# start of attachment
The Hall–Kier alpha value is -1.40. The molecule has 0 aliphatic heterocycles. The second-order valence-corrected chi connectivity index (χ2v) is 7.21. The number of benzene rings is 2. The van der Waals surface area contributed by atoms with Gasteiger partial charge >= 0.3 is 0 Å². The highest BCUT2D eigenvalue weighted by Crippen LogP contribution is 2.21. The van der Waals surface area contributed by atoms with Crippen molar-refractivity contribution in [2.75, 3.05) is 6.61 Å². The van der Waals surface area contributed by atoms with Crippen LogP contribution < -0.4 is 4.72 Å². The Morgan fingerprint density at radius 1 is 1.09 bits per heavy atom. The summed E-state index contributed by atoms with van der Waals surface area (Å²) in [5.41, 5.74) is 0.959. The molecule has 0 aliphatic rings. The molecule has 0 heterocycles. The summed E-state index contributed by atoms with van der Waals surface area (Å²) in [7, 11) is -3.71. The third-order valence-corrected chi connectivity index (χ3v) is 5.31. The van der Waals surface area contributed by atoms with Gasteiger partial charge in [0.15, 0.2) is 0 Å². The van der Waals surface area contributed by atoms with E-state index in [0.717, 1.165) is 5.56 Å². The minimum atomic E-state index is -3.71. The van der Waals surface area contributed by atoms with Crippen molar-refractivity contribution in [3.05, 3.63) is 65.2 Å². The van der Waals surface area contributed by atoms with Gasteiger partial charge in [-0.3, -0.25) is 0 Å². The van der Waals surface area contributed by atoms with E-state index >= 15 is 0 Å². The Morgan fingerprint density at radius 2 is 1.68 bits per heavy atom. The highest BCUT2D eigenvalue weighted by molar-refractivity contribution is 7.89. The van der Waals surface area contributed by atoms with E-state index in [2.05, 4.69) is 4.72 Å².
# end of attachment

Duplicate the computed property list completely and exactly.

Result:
The Hall–Kier alpha value is -1.40. The molecule has 0 aliphatic heterocycles. The second-order valence-corrected chi connectivity index (χ2v) is 7.21. The number of benzene rings is 2. The van der Waals surface area contributed by atoms with Gasteiger partial charge >= 0.3 is 0 Å². The highest BCUT2D eigenvalue weighted by Crippen LogP contribution is 2.21. The van der Waals surface area contributed by atoms with Crippen molar-refractivity contribution in [2.75, 3.05) is 6.61 Å². The van der Waals surface area contributed by atoms with Crippen LogP contribution < -0.4 is 4.72 Å². The Morgan fingerprint density at radius 1 is 1.09 bits per heavy atom. The summed E-state index contributed by atoms with van der Waals surface area (Å²) in [5.41, 5.74) is 0.959. The molecule has 0 aliphatic rings. The molecule has 0 heterocycles. The summed E-state index contributed by atoms with van der Waals surface area (Å²) in [7, 11) is -3.71. The third-order valence-corrected chi connectivity index (χ3v) is 5.31. The van der Waals surface area contributed by atoms with Gasteiger partial charge in [0.15, 0.2) is 0 Å². The van der Waals surface area contributed by atoms with E-state index in [0.717, 1.165) is 5.56 Å². The minimum atomic E-state index is -3.71. The van der Waals surface area contributed by atoms with Crippen molar-refractivity contribution in [3.05, 3.63) is 65.2 Å². The van der Waals surface area contributed by atoms with Gasteiger partial charge in [-0.3, -0.25) is 0 Å². The van der Waals surface area contributed by atoms with E-state index >= 15 is 0 Å². The Morgan fingerprint density at radius 2 is 1.68 bits per heavy atom. The highest BCUT2D eigenvalue weighted by molar-refractivity contribution is 7.89. The van der Waals surface area contributed by atoms with E-state index in [2.05, 4.69) is 4.72 Å².